On the 11th of September 1973, a new and historic chapter began in Chile, a chapter that brought not only dramatic political changes to the country but also an economic revolution.
Augusto Pinochet’s regime began at an economically bad time for Chile; inflation was at 800%, and strikes ravaged Chile on a daily basis. To deal with the crisis, the government took decisive measures that were seen as brave and innovative by his supporters, but as unnecessary and cruel by his opponents.
What made this policy, known as ‘shock therapy‘, unusual is that Chile was a pioneering nation; ever since the great depression, more and more economically-liberal administrations pursued Keynesian counter-cyclical policies (budget deficits at downturns, and recessions and budget surpluses at strong booms), and even the more conservative administrations never doubted the importance of an active government-led industrial policy. This standard was in part developed by a famous Argentinian-Chilean economist named Paul Prebisch, whose ideas were quite popular across Latin America at the time.
All of that changed drastically when the Chilean junta came into power and enacted radical reforms to and from within the Chilean government; they re-privatized the lands which were expropriated during the reign of Allende, price controls were abolished, trade finance and capital flows were deregulated, labour unions were suppressed, and wholesale privatization of national companies had begun.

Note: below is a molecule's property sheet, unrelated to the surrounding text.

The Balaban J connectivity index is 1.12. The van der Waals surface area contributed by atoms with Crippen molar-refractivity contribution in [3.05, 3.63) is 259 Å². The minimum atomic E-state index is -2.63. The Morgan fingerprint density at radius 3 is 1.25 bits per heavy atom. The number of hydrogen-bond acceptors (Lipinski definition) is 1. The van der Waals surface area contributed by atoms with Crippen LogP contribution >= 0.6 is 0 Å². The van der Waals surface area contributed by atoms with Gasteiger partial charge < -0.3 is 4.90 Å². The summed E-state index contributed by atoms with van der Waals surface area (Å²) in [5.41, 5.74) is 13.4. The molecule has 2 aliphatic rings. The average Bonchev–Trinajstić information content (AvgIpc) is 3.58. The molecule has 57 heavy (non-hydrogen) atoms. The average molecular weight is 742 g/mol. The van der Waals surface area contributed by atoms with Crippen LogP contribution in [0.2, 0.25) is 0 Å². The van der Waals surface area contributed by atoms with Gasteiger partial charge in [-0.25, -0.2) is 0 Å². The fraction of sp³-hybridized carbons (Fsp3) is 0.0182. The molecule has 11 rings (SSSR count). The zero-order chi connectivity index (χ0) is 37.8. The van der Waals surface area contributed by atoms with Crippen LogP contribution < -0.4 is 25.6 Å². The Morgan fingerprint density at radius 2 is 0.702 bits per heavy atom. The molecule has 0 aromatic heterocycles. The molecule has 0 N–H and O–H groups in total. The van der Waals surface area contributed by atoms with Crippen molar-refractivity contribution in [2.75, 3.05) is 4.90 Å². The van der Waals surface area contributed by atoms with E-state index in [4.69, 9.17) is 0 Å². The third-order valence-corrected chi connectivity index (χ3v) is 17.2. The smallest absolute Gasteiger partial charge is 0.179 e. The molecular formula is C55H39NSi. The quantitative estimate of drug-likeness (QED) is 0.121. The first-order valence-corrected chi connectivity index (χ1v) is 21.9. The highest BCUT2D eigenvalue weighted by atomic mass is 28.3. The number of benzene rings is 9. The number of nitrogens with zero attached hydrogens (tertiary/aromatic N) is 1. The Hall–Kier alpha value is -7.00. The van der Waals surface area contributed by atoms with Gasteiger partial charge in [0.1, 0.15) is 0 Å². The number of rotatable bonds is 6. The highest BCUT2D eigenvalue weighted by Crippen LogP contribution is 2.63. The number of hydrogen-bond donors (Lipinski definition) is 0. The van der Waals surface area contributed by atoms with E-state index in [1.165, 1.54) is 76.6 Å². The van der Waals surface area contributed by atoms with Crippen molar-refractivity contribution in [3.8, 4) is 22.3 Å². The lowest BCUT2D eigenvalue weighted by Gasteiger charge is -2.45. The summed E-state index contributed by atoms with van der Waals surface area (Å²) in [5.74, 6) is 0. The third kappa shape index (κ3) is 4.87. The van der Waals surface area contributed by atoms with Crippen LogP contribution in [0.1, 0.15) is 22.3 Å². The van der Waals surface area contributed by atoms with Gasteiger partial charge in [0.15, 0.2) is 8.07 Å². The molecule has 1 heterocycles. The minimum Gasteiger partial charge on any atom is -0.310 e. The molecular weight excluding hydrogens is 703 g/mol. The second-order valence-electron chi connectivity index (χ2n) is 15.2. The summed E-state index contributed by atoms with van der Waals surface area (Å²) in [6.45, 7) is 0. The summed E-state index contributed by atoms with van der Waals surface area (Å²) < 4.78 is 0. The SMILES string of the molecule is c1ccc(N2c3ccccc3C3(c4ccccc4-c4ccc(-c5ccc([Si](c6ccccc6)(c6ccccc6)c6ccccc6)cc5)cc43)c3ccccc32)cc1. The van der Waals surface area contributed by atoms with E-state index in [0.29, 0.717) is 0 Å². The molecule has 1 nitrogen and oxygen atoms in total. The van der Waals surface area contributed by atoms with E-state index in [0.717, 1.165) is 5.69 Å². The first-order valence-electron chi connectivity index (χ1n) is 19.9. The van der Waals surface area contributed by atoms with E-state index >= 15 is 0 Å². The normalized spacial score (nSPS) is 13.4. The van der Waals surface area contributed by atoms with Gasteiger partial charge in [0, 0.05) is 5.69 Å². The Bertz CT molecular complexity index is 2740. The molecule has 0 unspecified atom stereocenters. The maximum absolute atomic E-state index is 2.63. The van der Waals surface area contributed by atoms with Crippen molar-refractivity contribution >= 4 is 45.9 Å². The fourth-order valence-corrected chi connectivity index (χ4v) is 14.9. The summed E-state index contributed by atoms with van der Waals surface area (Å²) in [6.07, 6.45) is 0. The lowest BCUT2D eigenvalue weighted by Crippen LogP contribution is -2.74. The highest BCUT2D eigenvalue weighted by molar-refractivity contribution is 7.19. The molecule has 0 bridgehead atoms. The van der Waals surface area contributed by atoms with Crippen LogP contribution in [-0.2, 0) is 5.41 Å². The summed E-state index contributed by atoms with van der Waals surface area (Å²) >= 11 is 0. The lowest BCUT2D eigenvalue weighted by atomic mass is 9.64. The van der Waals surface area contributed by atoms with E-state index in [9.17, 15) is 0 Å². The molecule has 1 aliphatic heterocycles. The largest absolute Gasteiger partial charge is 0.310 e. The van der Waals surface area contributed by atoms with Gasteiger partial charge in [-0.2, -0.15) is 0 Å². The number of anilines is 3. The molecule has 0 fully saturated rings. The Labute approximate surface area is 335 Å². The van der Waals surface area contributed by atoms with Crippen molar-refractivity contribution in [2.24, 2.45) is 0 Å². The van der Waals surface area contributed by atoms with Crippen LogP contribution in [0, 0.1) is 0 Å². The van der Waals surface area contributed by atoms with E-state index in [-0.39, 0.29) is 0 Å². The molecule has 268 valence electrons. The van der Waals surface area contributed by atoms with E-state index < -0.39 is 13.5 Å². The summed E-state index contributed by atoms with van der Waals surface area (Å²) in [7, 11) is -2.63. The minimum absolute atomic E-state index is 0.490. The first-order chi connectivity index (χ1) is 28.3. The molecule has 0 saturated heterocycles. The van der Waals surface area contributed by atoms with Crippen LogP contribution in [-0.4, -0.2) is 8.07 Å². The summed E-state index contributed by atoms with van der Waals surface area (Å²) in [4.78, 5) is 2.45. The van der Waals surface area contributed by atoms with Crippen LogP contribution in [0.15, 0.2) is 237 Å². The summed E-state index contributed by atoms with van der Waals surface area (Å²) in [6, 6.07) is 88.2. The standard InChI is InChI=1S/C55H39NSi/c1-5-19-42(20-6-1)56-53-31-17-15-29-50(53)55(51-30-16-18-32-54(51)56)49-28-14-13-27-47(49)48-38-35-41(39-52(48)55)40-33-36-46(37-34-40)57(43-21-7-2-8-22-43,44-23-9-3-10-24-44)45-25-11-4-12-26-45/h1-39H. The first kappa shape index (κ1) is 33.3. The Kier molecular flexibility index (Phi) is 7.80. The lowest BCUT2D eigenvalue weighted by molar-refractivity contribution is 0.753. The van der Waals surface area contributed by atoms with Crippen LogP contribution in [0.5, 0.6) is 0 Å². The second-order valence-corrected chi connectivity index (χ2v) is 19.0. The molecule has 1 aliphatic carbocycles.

The taxation policy of the Chilean government took an unsurprisingly conservative approach on the issue of taxes as well. The Chilean government slashed progressive direct taxes, such as the income tax, and hiked regressive indirect taxes such as sales taxes.
The only area where the government took a truly interventionist approach towards economics was in its fight with inflation, leading to the central bank of Chile raising interest rates from 48% to 178%.
The radical reforms implemented by the Chilean Junta completely shifted the economic landscape in Chile, and transformed the socialist economy of Allende into a market-led economy, almost overnight; thus, the great experiment into right-wing economic populism had begun in Chile.
The experiment lowered inflation as it had promised; inflation came down from 508% in 1973 to 376% in 1974, and further to 340% in 1975, however; the tight economic policy of the government and the Chilean central bank started a wave of bankruptcies which diminished manufacturing activity by 26%, and raised the unemployment rate to 15%, causing the economy to continue to deteriorate until 1977.
In 1977, the economy started to improve quickly from the stagnation it experienced earlier; Milton Friedman famously called it the miracle of Chile, however; the remarkable growth Chile experienced was short-lived, and was based on a financial bubble that developed out of financial deregulation and pension privatization. The bubble’s presence became clearer in 1982 when the Chilean economy took the hardest hit (relative to other Latin American countries) during the infamous 1982 Latin-American debt crisis.
In the end, the period of right-wing populism implemented by the Junta ended with no improvement in Chilean economic performance. Chile was the second-worst performing economy in Latin America, and poverty rates increased sharply, as did the unemployment rate. Out of this economic depression began another, less famous period of Pinochet’s rule, one that played a vital role in Chile’s later, now current, economic success.
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